15 Companion Peony Plants

Let’s look at a list of 15 peony companion plants, from evergreen ground covers to maples!

1. Chimes


Bluebells or grape hyacinth bloom in early spring and are hardy in USDA zones 4 through 8. As their name implies, these beauties are known for their bell-shaped crystal blue flowers, but some varieties have white, lavender, pink or yellow flowers.

Regardless of color, they all have the same shape. The plant is small, with a height of 6 to 9 inches and a spread of 3 to 6 inches. Then it will be a nice eye-catcher under the peonies.

That’s good news because snowdrops handle both sun and shade well. They also don’t mind most neutral soil types, but you will need to reduce the frequency of watering after flowering.

2. Narcissus


Daffodils (better known as daffodils) and peonies have been a classic combination for centuries; They are even immortalized in art!

We’d also say it’s a beginner-friendly choice; The flower only needs well-drained soil and regular watering during the growing season.

The flowers of the common daffodil are white and yellow, but you can also get them in orange and pink.

Sometimes daffodils bloom earlier than their peers, starting in late winter. Then, just as the daffodil foliage fades, the peonies should begin their own bloom and steal the show.

3. Black-eyed Susan


Black-eyed Susan is a short-lived perennial that shares the peony’s cold hardiness (zones 3 to 9), water needs (one inch per week), and sun-loving nature.

Once you check those boxes, you’ll get a bloom of yellow, orange, or red daisy-like flowers all summer and fall.

The plant is as tall as the peony, or perhaps a little shorter, with an average height of 2 to 3 feet. So keep this in mind when you’re planting, which you should do from mid-spring to early fall.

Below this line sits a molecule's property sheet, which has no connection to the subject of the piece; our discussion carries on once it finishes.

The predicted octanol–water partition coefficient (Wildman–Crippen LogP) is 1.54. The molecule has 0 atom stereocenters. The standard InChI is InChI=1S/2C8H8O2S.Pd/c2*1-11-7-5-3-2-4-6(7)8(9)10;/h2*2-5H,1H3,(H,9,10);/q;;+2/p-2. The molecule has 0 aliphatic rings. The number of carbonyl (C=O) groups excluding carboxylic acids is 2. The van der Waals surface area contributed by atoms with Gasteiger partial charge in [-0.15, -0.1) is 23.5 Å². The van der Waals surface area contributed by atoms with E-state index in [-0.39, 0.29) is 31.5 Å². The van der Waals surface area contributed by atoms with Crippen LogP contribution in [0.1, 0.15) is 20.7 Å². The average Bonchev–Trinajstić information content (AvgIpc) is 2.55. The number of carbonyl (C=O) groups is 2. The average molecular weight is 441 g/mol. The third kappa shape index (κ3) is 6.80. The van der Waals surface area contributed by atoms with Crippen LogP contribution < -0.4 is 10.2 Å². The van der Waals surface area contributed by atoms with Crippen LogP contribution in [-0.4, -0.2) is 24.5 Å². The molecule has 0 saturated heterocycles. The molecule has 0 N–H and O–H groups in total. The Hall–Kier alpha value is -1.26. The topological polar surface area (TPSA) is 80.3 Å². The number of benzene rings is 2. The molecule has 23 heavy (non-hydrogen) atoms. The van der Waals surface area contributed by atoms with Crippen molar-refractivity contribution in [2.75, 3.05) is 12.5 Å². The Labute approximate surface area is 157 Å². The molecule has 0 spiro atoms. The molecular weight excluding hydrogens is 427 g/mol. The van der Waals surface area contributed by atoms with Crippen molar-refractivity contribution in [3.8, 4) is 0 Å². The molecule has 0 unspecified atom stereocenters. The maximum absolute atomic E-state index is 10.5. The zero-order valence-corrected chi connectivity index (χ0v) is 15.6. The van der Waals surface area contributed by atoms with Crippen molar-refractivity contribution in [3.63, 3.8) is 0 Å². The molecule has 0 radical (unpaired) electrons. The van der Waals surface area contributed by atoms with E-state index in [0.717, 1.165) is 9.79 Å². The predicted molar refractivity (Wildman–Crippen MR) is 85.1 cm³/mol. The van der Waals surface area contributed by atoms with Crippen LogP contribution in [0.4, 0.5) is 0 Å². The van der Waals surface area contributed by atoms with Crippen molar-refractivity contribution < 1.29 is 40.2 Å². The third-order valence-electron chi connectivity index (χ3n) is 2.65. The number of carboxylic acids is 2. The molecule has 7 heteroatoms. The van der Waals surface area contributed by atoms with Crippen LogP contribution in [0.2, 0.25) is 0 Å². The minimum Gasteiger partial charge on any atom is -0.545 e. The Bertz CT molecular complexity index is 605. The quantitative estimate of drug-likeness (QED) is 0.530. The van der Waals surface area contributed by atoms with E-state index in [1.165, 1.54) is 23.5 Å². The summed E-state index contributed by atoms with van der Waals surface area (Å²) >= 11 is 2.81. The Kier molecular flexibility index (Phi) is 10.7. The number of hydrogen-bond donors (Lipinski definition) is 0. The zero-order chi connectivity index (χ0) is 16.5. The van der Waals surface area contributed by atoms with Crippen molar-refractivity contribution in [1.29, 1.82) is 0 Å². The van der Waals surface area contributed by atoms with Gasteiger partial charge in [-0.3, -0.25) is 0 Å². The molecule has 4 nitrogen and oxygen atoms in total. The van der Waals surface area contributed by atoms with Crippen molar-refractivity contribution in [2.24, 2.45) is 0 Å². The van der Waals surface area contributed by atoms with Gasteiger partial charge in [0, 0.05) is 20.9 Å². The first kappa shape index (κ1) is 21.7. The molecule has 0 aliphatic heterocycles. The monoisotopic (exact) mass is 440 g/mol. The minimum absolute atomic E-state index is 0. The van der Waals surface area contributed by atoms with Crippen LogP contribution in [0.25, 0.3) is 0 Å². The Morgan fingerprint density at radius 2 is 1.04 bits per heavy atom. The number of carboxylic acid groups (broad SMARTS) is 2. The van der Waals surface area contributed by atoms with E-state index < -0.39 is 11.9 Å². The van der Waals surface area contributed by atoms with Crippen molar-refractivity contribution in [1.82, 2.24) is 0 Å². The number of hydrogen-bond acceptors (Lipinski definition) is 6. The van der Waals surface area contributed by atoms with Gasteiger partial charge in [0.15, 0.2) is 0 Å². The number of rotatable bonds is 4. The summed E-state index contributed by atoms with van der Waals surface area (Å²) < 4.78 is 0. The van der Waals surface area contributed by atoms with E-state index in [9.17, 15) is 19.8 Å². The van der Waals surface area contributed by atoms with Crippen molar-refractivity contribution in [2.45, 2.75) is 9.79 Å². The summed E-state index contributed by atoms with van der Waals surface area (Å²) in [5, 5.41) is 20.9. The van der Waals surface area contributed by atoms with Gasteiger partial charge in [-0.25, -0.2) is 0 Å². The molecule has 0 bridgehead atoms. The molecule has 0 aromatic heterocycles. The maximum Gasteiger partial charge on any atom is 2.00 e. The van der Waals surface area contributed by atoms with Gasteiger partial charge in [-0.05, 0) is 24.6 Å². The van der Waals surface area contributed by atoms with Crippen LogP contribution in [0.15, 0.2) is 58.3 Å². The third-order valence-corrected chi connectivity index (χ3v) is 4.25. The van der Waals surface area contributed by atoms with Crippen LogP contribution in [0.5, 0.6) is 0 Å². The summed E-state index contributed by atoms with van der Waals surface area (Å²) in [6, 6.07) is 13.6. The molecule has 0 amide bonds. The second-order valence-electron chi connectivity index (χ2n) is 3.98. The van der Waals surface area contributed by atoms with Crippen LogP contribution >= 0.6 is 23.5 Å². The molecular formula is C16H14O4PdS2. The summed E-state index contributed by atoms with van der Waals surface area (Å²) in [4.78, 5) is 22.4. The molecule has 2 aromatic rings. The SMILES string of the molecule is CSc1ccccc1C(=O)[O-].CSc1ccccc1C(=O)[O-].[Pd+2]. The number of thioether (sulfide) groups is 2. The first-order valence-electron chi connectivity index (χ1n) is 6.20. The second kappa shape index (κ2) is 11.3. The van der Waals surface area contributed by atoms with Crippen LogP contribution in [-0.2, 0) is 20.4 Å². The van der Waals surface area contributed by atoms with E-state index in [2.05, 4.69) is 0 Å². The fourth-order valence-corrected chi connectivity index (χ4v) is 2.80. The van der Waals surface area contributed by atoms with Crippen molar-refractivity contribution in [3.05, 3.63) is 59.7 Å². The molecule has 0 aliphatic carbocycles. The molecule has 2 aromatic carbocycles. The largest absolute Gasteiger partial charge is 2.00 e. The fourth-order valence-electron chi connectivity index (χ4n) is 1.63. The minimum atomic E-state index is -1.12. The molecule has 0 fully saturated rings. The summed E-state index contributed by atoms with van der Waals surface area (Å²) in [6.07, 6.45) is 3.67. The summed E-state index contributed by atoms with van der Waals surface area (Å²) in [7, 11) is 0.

4. Garden Phlox


Garden phlox is a great companion if you are looking for a summer flower that works as a background but still adds a burst of color. Whether lilac or white, the flowers complement pink and white peonies perfectly!

For best results, transplant an established phlox to a location with neutral soil and full sun. The growing season is the right time to do it.

The trick here is that you will want to keep the phlox and its friend away from fences or any areas with poor air circulation. This is because the species is susceptible to powdery mildew.

5. camellia


Like the peony, the camellia is a long-lived flowering plant suitable for beginners. Give it two waterings a week, rich soil and the occasional drop, and it will reward you with beautiful flowers (white, pink, red and yellow) that last from fall to mid-spring.

It is hardy in zones 7 to 9 and some varieties can grow up to 10 feet. However, they take their time to mature.

Pictures aside, camellia bushes can provide structural support for fragile peonies. Plus, the evergreen foliage means you won’t be left with an empty spot when the flowers fade.